One year old, Spats fights to serve liquor late

Thursday, March 22, 2007

Last April, Spats Restaurant opened at 182 Angell St. after months of opposition from the College Hill Neighborhood Association to its application for a liquor license. Though Spats was then granted a Class BX liquor license, which allows the establishment to serve alcohol until 2 a.m., a coalition composed of CHNA, the University and several property owners is appealing that decision by the City of Providence Board of Licenses. The group hopes to force Spats to stop serving alcohol at midnight.

While applying for the license, Spats co-owner Andy Mitrelis argued that Spats is “100 percent restaurant with a small bar.” Spats’ bar has fewer than ten stools, out of almost 80 seats in the establishment.

Opponents of Spats’ Class BX liquor license disagree that Spats can reasonably be called a restaurant. Although Mitrelis said the kitchen closes at 10:30 p.m., the bar continues to serve alcohol until 2 a.m. The period after the kitchen closes has become a key part of the appellants’ case against Spats.

“Our basic policy is not to oppose every new liquor license on Thayer Street as long as the license is part of a fully functioning restaurant. We did not oppose (Spats’) original liquor license application because our understanding was that this would be a full-fledged restaurant,” said Michael Chapman, Brown’s vice president for public affairs and University relations. “That they are closing the kitchen before 2 a.m. leads to our understanding that this was a bar and so we joined … the appeal.”

CHNA President Chris Tompkins denied comment on “this pending regulatory matter” in an e-mail to The Herald beyond verifying that CHNA, Brown and several abutting property owners are currently challenging the license.

Barbara Harris, a former CHNA president who lives off of Thayer Street on Bowen Street, said the appeal is motivated by a desire to fix the problem of “too many liquor licenses and too late a closing time on Thayer Street. They all want 2 a.m. and when they all close down it causes some noise … and mayhem.”

Eric Chaika, owner of the Red Carpet Smoke Shop on Waterman Street, is one of the parties to the current appeal. “When you have a lot of liquor licenses, you get a lot of the things that go along with liquor (including) vandalism and rowdyism. I don’t want to deny anyone the opportunity to have a business … but the proliferation of 2 a.m. licenses changes the character of the neighborhood.”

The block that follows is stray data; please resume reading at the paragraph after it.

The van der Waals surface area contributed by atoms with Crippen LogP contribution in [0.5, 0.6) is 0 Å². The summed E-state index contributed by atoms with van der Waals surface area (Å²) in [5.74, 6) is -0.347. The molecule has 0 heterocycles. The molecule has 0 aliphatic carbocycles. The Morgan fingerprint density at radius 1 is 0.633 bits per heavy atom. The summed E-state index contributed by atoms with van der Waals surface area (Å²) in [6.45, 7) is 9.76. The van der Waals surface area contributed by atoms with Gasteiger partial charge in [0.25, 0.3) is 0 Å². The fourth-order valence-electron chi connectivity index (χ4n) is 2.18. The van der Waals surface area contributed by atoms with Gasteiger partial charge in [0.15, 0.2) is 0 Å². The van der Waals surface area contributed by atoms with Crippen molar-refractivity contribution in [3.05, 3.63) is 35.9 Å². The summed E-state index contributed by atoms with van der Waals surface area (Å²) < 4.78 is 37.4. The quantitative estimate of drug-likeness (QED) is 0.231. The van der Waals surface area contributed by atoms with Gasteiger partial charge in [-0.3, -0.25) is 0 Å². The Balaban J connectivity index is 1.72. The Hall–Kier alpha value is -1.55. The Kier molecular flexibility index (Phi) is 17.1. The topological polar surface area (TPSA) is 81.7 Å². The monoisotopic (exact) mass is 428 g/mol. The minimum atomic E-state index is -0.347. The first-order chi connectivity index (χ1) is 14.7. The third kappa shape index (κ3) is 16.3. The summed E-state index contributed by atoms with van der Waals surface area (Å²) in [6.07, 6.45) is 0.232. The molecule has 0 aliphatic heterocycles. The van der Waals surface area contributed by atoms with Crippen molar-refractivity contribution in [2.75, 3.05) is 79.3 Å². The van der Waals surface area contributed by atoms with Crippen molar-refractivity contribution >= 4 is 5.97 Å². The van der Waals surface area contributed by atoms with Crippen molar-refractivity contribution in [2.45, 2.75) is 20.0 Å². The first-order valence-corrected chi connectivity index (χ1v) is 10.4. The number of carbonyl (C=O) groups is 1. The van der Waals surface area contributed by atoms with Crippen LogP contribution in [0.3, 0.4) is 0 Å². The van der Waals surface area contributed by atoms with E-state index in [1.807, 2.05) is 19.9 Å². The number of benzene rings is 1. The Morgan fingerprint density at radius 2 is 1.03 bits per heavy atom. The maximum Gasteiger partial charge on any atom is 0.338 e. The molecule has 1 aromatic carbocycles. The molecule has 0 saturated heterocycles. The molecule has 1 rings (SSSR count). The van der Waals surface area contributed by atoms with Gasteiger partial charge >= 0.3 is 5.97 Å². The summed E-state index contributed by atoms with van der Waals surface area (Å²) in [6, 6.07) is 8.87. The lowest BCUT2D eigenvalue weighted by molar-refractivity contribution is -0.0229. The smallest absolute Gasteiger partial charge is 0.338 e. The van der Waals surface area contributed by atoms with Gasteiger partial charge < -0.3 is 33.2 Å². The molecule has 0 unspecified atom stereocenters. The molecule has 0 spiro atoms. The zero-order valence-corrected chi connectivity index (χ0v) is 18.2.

Mitrelis, who also owns Paragon and Andreas’ on Thayer Street, said his experience on Thayer from the beginning of the licensing battle is a guarantee that he has the neighborhood’s interest in mind. “I have more at stake on Thayer Street than anyone else on the East Side,” he said.

“Some of (the CHNA members) are expressing themselves with the intelligence of a second grader, the way they were trying to approach their problem,” Mitrelis said. “They get a kick out of trying to control the businesses on Thayer Street, but they think they are doing the right thing,” he said.

“I’m pretty sure the decision will come in my favor,” he added.

Though Lt. Paul Campbell, commanding officer of the Providence Police 9th District substation, opposed Spats’ liquor license application last year, he hasn’t taken a stand on the current appeal.

“If they closed at 12 a.m., that would be roughly 80 less people coming onto Thayer Street at 2 a.m., and from a policing standpoint that’s always a good thing,” Campbell said.

But Campbell said he has been satisfied with Spats’ management since last year’s opening. “Up to this point they have been a pretty good neighbor, police-wise,” he said.

In the last year, there have been two police reports filed regarding Spats, Campbell said. On May 6, 2006, a Brown student claimed he was assaulted inside the restaurant, but the police didn’t find anyone matching the victim’s description when they went inside.

The only other incidence occurred five days later, on May 11, 2006, when two Brown students were arrested for underage drinking.

“We run a tight ship here – we watch who’s coming in,” Mitrelis said, referring to underage drinking. Nevertheless, he said, “There will always be someone trying to get in underage. It’s a continuous struggle. But let me tell you, they are not going to get in just by being good-looking or something.”